Portsmouth 12s knocked from state championship
PORTSMOUTH — The Portsmouth Little League 12-year-old All Star team’s state championship run came to a crashing halt in Bristol Sunday afternoon, as Coventry American smacked one ball after another out of the park in cruising to a 12-0 victory.
Since home team Coventry was ahead by at least 10 runs after three and a half innings, the mercy rule ended the game after Portsmouth’s at-bats in the top of the fourth. The game was over in less than an hour.
In the bottom of the third inning, District 3 champion Coventry blasted four consecutive home runs — nearly five when the next batter smoked a ball that hit the top of the right field fence.
Starting for Portsmouth was Liam Griffiths, who left the game after his team fell behind 8-0 in the bottom of the second inning. He was followed on the mound by John Bliss and then Grayson Caron.
Portsmouth coach Michael Morrissey said his players knew what they were up against when they took the field Sunday at the King Phillip Little League complex in Bristol. The day before, Coventry battled District 4 title winners Cumberland American in a game that featured five home runs.
Coventry lost 5-4 on a walk-off single, setting up an elimination game against Portsmouth, which fell 3-0 Saturday to District 1 champs Cranston Western.
“Most of kids knew how good they were; I think they watched yesterday,” said Mr. Morrissey. “We realize how strong the talent was in coming here and we come from a small district with a limited amount of resources for kids.”
Try as it might, the Portsmouth 12s were at a distinct disadvantage in the state tournament, he said.
“These Little League teams are really powerhouses,” he said. “They pick from a lot of kids for their team and we pick from a limited amount. We try to tell them, ‘You have to play baseball and make outs.’ There’s nothing you can do about home runs.”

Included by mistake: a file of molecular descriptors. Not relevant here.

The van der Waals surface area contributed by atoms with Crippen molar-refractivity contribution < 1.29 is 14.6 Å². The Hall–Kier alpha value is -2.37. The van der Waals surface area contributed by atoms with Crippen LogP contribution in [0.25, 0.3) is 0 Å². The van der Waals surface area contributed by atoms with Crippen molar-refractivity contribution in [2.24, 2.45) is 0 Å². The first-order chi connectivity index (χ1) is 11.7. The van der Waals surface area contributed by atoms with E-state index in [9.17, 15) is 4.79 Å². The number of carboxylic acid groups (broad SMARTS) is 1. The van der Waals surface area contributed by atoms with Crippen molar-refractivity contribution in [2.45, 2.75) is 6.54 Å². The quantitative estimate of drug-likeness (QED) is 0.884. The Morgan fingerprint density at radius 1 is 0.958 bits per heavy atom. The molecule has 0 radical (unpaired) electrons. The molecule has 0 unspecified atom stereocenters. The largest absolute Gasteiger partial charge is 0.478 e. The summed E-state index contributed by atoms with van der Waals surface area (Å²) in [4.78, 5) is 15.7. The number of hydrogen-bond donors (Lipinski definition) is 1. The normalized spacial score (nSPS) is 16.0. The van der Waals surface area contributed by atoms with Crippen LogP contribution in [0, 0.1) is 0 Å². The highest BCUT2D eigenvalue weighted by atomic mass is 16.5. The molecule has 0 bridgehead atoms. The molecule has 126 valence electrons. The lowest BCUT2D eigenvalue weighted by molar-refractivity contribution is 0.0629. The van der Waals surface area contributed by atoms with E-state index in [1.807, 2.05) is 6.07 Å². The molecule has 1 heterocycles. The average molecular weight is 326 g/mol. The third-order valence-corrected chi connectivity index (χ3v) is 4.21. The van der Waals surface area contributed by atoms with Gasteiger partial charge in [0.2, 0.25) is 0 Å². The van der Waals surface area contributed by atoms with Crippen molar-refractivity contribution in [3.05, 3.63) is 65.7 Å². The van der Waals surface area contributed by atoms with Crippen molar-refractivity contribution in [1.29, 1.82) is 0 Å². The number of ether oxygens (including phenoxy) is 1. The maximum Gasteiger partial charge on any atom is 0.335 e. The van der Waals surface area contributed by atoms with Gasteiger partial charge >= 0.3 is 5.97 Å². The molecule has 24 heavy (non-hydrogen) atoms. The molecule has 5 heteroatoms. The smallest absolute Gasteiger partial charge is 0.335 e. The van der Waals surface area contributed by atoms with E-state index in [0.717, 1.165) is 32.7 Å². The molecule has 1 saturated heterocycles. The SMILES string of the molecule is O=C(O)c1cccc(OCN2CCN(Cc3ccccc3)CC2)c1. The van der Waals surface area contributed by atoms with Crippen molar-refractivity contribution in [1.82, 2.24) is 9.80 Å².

Being from a small league, Portsmouth is also limited in pitching, Mr. Morrissey said. “We don’t have the luxury of throwing kid after kid after kid out there.”
Many of the other teams from Rhode Island feature players that have been playing together for years, he said. “They play AAU, but they don’t play AAU like we do,” he said. “Our kids go in different directions on the east side. We have ITZ and we have the Seawolves and there’s a few other programs, but most of those kids (on the opposing teams) have been on the same team, since 9. They’ve been working to win this since the age of 9, and Lincoln has done the same thing. I think it’s the new wave of Little League. It’s changed; it’s not like when we played Little League. These kids are training together, playing together, and you can see what happens; they’re just a well-oiled machine.”
Having said that, Mr. Morrissey is proud of what his players accomplished.
“This is not indicative of who we are — 12-0. They’re a great group of kids. I think some are hurt but they’re 12 years old, so in about an hour they’ll be like, ‘Where are the free hot dogs?’”
He’s told his kids that they’ll go on to play more baseball in other leagues and in high school. “But you have to always remember this moment: Making it to the states as one of the four teams left,” he said.
Portsmouth made a far better showing in Saturday’s game against Cranston Western in the opening round of the state tourney. It was a pitchers’ duel, with Portsmouth down 1-0 going into the sixth inning before Cranston closed it out with a 3-0 victory.
Not only did the 12-year-olds make it to the state championship, so did the 10s and 11s.
“We don’t believe it’s ever happened with the 10s, 11s and 12s,” said Mr. Morrissey. “It’s a nice compliment for our Little League. I think we do a good job with our kids and we prepare them to play well. We do get to this point a lot, but it’s the next step that’s such a major hurdle in Rhode Island. These kids in Rhode Island can play baseball.”